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30 in 30: Sabres have several high-ceiling prospects

by Davis Harper

After the Buffalo Sabres' second consecutive season missing the Stanley Cup Playoffs, general manager Darcy Regier appears committed to rebuilding from the ground up.

First, Regier removed the interim tag from coach Ron Rolston, who ran the U.S. National Team Development Program (USNTDP) from 2004-11. Rolston bolstered his staff with Joe Sacco, an assistant with a successful record of prospect development.

Rolston and Sacco will be eager to work with a prospect pool brimming with talent at nearly every position, especially on the blue line. As a result of Regier's recent strategy of stockpiling draft picks, the Sabres have taken 20 players in the past two NHL drafts, top prospects Mikhail Grigorenko, Rasmus Ristolainen and Joel Armia among them.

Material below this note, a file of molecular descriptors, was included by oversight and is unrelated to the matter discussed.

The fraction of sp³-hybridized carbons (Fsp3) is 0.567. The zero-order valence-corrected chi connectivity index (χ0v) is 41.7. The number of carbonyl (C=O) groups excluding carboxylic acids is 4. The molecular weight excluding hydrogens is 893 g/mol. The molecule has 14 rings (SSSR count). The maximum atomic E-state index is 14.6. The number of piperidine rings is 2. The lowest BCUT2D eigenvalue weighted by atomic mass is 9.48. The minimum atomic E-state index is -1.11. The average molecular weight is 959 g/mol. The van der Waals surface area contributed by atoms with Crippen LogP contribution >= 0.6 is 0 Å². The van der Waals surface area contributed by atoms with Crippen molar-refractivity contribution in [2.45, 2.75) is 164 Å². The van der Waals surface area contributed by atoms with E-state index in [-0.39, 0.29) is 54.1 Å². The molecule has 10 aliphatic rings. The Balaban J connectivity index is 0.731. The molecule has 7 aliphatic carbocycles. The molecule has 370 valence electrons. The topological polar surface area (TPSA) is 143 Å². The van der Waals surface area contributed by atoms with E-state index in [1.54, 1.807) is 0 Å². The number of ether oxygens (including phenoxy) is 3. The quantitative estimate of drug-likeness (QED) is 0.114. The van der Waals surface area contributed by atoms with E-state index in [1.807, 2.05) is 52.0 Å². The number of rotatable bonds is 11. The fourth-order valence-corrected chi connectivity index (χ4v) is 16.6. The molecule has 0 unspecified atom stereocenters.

Though their homegrown talent pool is as good as any in the League, the Sabres' list of prospects grew even stronger with the trade of Jason Pominville to the Minnesota Wild. In return, Buffalo received a pair of high-ceiling players, goalie Matt Hackett and Swedish scorer Johan Larsson.

Here's a look at Buffalo's top 10 prospects, according to

1. Mikhail Grigorenko, C: A centerpiece of Buffalo's rebuild, Grigorenko is poised for a breakout season at the NHL level. The Sabres drafted the native of Khabarovsk, Russia, No. 12 in the 2012 after a season for the Quebec Remparts of the Quebec Major Junior Hockey League when he led all rookies in goals (40) and points (85).